Relationship Connection: How long is too long to struggle after my husband’s affair?

Question

I found out my husband cheated on me three years ago this month, and I still find myself dreading the anniversary date of that discovery. Is this normal?

We are still married and things are better between us, for the most part (no marriage is perfect), but I still have so much pain from that experience.

He’s told me he’s sorry so many times, and I don’t worry that he’s doing those things anymore. So why am I still hurting? Is there anything I can do to get through this month without completely falling apart?

Answer

First of all, you’re not crazy for feeling the residual damage from your husband’s affair, even three years later. I don’t know the full story of what you’ve been through, but know that it’s completely normal to struggle even though the experience is technically over.

Instead of just trying to muscle through the next few weeks, I’d like to have you look at the bigger picture of your affair recovery over the past three years.

Healing from the impact of betrayal is not a linear experience that starts out with the pain of discovery and then automatically feels better with time. Instead, it’s a unique journey for each couple based on several factors such as the unfaithful partner’s willingness to tell the truth, previous betrayals, duration of the affair, and other factors.

Also, simply stopping the affair is only the first step in the healing of an affair. It’s common for the unfaithful partner to stop the affair and then refuse to ever talk about it again. If the injured partner brings it up again, it can cause more drama between them if the unfaithful partner doesn’t want to talk about it.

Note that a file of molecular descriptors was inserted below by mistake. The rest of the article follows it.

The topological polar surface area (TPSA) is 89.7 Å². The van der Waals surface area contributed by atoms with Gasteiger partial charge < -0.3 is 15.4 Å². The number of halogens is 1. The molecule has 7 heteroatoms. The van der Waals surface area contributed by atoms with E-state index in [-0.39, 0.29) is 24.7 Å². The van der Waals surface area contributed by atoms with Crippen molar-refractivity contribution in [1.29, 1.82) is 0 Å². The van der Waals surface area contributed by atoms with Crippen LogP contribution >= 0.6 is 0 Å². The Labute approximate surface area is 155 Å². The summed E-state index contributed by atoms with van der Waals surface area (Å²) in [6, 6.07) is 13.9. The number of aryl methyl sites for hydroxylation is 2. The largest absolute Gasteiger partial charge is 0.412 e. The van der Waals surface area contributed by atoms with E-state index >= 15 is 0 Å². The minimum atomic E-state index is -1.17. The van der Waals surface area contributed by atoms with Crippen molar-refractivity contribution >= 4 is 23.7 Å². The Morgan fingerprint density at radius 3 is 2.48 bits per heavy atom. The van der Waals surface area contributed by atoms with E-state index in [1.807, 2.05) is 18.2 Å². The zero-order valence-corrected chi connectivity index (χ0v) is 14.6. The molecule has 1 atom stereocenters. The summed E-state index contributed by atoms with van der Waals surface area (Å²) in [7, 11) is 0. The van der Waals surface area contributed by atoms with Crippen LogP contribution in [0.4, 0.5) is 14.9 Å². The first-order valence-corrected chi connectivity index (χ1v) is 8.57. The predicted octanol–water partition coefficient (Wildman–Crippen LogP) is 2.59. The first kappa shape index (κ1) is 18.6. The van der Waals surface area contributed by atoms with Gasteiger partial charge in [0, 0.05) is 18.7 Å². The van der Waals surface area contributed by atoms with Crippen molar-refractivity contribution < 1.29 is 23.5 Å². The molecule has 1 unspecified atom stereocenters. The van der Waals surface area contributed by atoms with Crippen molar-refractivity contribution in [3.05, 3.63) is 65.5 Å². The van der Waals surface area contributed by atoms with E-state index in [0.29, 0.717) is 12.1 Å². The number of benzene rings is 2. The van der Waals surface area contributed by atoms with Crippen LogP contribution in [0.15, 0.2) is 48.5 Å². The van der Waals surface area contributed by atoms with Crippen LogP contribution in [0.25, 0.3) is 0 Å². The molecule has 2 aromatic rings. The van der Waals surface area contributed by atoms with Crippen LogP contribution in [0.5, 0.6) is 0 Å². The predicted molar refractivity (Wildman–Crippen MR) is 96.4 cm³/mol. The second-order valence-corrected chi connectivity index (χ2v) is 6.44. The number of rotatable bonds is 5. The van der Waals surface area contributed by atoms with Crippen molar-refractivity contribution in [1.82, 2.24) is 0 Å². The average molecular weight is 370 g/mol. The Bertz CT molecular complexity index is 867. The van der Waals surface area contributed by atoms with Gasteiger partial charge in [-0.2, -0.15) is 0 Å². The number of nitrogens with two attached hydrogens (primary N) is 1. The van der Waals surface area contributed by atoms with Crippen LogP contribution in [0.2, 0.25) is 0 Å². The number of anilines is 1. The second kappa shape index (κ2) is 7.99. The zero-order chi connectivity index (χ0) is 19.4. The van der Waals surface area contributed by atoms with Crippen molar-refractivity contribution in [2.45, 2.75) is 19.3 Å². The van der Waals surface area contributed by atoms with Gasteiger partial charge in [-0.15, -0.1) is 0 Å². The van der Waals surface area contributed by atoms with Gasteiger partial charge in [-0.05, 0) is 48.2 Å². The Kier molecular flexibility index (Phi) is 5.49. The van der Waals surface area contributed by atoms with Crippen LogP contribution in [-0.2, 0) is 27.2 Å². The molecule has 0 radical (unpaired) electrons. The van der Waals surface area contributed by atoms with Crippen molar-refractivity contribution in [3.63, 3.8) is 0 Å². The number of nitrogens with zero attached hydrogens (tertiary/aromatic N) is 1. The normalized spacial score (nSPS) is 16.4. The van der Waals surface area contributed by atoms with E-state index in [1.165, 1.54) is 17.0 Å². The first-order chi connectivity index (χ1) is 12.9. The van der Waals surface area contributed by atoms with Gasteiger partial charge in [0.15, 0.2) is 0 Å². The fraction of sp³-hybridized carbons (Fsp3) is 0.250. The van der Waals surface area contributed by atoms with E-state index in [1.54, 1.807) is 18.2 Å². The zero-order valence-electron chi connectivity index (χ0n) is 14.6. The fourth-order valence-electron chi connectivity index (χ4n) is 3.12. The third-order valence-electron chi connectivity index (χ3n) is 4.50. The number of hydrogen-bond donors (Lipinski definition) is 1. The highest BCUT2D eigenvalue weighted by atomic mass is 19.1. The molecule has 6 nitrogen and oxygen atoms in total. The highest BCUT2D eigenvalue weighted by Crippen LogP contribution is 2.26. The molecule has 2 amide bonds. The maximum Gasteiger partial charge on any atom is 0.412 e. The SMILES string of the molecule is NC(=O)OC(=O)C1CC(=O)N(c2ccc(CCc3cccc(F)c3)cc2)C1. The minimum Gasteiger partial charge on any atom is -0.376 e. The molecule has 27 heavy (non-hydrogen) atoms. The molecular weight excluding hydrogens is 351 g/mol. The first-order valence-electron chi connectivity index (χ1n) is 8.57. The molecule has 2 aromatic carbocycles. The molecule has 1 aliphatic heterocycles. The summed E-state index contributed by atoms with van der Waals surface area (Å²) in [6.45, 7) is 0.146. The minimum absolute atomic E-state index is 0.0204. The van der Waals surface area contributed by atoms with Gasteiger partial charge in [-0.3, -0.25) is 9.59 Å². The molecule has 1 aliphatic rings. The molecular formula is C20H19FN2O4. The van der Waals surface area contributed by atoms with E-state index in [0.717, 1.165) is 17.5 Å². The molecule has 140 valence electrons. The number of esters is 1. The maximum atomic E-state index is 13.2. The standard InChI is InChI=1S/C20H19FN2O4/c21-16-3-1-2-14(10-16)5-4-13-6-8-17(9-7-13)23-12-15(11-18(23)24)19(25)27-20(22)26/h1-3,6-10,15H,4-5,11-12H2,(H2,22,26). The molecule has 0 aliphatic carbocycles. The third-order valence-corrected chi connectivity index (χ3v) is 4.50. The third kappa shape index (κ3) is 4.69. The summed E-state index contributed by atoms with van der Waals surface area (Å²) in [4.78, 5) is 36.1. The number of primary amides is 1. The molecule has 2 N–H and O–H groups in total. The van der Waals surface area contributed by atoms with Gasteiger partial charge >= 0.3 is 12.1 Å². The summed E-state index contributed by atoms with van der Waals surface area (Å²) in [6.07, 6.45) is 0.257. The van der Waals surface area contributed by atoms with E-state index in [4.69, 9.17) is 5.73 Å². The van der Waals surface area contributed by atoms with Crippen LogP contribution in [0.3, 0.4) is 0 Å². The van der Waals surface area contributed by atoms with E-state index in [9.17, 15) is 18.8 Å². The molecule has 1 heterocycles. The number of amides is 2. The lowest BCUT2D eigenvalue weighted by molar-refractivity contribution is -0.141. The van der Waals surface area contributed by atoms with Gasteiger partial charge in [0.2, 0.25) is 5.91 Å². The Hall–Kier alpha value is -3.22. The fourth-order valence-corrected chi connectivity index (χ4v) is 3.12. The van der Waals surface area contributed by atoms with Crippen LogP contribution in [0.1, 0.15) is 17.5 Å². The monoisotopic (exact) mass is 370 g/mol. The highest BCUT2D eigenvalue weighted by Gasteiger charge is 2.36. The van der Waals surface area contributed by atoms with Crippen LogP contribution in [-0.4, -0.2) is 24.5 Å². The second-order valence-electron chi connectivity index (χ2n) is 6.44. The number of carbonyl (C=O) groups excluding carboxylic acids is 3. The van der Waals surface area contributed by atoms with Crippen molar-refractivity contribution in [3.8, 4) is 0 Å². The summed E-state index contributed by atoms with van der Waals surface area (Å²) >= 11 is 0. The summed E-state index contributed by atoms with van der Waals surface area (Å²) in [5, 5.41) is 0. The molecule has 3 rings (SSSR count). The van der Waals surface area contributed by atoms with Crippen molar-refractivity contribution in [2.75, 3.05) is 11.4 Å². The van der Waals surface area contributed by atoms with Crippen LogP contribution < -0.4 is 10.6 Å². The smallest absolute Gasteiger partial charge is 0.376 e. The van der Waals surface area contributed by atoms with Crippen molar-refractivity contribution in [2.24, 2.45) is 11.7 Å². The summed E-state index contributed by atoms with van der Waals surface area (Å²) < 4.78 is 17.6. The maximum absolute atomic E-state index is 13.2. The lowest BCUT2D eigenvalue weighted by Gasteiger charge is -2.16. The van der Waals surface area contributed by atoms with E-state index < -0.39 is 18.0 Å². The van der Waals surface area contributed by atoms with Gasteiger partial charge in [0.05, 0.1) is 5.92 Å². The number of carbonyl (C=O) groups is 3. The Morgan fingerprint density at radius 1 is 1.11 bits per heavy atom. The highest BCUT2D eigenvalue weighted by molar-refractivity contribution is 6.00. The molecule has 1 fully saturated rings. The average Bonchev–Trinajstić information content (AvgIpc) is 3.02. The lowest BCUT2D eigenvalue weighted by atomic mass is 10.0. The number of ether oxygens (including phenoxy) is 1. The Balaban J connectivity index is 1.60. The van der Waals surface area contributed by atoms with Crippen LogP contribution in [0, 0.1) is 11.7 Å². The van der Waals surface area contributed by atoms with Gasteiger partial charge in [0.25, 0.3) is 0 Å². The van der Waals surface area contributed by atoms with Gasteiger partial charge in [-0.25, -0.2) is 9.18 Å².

I wonder how many of these steps you’ve been through as a couple to truly heal from the impact of the affair. If you’ve been asked to never bring it up again and haven’t had a chance to work through the injury to your relationship, then it’s going to be difficult for you to move forward and feel safe in this relationship.

If your husband has been fully honest and you have been able to work through the impact of the affair on yourself and your marriage, then are you able to turn to your husband for comfort during this time? Can you ask him for reassurance of his love and commitment, even if he’s told you already? The true test of his reformation is his ability to have long-term compassion for your pain.

Betrayal trauma is similar in many ways to the effects of post-traumatic stress disorder, complete with flashbacks, nightmares, anxiety and fear of anything that reminds you of the original trauma. The betrayal strikes so deeply that it can take years to fully trust again.

Consequently, it’s normal to feel more emotionally raw around the anniversaries of major losses.

When we experience a traumatic event, it’s like our body takes a snapshot of all of the sensory data around us. For example, we might remember certain places, smells, times of the year or situations that remind us of the trauma we’ve experienced.